Winston Warrior, Black History Month winston-warrior-profile
Leaving his mark at the U
Winston Warrior is an engaged alumni and current lecturer at the School of Communication. 
by Ashley A. Williams
UM News

The view from the Winston P. Warrior United Black Students Suite on the second floor of the Shalala Student Center is serene. Members have the opportunity to relax, gather, and rest as they overlook Lake Osceola. Many of them consider it to be their “home away from home,” thanks to one double alumnus: Winston Warrior.  

Five years ago, when the 119,368-square-foot campus hub  opened, the suite was named in his honor.  

A man who wears many hats, Warrior returned to the Coral Gables campus to serve as a lecturer in August 2017. He also consults with Dean Laura Kohn-Wood and the School of Education and Human Development on all things related to strategic communication and marketing.  

Since his return to UM, Warrior has also dedicated his time to mentoring students. His motto, “Each one. Teach one,” encourages him every day to foster hope in the next generation who will one day join him as communicators in the field.   

“What fuels everything I do involves making sure that I positively touch the lives of our future leaders,” Warrior said. “It’s my responsibility to pass on the knowledge that I’ve gained over the years. I don’t do this by just giving young people the answers. I do this by asking probing questions which causes them to think, reflect, and assess. Oftentimes, they come to the right answer.”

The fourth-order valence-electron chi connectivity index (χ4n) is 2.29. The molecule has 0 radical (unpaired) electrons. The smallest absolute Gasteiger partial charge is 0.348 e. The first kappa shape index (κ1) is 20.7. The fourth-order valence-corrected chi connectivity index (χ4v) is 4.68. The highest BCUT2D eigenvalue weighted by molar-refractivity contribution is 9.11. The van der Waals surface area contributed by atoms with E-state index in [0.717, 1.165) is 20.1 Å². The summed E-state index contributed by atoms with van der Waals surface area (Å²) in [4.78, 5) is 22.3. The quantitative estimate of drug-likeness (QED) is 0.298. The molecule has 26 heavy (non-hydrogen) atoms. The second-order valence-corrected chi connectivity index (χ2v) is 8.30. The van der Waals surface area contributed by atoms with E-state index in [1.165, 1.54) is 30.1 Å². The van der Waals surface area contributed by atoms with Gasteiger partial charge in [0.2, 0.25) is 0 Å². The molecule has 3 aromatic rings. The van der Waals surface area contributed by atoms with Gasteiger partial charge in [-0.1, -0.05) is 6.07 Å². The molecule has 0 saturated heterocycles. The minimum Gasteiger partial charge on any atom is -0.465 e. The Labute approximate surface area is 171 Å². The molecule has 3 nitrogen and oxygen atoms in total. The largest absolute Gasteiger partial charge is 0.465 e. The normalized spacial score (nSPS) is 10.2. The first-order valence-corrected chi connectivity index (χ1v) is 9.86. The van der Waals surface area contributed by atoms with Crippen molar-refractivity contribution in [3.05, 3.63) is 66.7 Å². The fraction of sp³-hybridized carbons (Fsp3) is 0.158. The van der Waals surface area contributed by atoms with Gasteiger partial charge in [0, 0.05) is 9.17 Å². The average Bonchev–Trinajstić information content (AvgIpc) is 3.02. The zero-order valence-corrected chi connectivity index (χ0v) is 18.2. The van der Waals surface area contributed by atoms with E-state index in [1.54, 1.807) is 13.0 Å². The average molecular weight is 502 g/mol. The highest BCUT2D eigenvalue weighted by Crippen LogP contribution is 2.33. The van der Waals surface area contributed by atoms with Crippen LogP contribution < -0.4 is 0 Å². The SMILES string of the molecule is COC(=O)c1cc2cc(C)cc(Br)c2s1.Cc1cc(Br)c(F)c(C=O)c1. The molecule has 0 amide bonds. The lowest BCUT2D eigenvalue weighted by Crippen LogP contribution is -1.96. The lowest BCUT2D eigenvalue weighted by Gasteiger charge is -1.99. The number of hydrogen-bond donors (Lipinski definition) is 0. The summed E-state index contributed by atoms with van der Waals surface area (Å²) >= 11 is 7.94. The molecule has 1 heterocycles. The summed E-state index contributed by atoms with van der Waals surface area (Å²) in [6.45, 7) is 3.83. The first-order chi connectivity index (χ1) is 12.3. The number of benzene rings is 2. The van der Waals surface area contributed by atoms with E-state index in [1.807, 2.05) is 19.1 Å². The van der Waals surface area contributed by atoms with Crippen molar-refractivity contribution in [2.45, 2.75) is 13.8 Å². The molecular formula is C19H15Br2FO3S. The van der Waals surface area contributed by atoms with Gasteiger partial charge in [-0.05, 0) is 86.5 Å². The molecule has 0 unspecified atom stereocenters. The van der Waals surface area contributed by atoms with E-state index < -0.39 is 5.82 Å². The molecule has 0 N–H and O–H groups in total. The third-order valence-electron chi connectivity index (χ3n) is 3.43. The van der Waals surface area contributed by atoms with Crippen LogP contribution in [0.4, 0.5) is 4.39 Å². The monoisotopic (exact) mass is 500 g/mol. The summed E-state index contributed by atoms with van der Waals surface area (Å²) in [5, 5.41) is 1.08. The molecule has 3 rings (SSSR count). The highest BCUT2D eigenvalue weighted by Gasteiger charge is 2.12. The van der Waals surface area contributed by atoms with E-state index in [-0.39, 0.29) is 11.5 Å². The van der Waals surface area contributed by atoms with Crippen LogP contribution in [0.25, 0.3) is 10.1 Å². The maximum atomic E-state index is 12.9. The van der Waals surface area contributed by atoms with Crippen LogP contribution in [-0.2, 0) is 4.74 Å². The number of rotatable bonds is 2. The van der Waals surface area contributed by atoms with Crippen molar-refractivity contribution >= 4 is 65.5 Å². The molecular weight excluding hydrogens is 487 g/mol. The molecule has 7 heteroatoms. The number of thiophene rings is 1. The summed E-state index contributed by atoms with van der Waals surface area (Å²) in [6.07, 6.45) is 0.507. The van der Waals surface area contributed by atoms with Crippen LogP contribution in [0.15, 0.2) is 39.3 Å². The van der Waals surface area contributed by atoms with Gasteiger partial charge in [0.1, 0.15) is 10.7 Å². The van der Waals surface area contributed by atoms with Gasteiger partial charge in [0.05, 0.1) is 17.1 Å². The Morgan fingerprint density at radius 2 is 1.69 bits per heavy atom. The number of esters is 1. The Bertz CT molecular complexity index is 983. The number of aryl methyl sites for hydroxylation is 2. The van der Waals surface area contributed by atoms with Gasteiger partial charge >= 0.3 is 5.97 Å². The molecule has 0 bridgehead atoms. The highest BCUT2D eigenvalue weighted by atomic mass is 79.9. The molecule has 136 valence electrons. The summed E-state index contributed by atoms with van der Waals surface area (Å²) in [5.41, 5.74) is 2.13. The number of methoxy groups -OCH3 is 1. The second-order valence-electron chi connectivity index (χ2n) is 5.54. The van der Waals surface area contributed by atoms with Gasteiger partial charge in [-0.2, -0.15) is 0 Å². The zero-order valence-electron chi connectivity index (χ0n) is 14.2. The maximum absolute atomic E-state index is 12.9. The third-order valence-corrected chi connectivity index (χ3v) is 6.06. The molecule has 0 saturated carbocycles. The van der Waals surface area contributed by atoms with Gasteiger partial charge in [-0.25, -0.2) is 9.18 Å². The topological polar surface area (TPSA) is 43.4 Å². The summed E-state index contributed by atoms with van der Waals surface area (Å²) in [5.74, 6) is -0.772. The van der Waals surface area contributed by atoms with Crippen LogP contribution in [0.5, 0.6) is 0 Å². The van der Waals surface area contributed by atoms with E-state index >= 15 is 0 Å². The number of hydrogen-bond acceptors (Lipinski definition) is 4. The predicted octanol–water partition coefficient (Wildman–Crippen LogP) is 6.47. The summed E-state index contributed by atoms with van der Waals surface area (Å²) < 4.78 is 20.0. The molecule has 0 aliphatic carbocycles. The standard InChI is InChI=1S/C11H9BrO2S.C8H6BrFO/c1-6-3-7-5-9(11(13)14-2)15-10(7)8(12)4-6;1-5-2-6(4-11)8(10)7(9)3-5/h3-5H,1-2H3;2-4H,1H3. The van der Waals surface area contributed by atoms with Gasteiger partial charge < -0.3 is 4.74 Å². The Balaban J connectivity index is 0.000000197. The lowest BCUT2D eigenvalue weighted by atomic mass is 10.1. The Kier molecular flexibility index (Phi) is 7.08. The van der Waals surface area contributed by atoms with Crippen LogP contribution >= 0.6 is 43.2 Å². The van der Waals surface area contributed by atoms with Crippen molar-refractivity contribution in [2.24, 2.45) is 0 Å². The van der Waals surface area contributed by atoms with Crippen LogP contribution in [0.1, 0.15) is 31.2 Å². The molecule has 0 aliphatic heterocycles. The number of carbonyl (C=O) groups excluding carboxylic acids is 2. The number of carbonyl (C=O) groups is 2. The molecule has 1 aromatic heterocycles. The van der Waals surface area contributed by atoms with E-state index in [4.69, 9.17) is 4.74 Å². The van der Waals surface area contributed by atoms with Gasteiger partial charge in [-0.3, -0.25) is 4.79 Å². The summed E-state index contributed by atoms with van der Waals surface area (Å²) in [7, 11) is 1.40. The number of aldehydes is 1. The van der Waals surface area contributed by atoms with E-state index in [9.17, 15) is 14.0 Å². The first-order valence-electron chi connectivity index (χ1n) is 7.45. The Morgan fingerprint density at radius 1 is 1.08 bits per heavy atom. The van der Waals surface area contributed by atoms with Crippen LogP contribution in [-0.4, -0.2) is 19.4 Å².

As an undergraduate, Warrior was a member of Kappa Alpha Psi, Inc., a historically black Greek fraternity. Today, he serves as the advisor to UM’s chapter, guiding young students of color through their collegiate careers. He’s also the advisor for “The Culture,” a UMTV show, the Media Management Association, and he serves as the co-advisor for the newly chartered UM Chapter of the National Association of Black Journalists.  

As a black man, Warrior understands the challenges students of color may face while navigating through spaces at a predominately white institution. Students, he said, need to be proud of who they are, embrace their destiny, and do the work.  

To Warrior, Black History Month is the perfect time to expound on all of those things and more.  

“Black History Month is very important to me,” he said. “It’s not just a time for the country and the world to acknowledge the tremendous contributions of African-American people of the past. But by understanding our rich history, it also provides people of color with a yearly inflection point to inspire all of us to keep the legacy of achievement alive.” 

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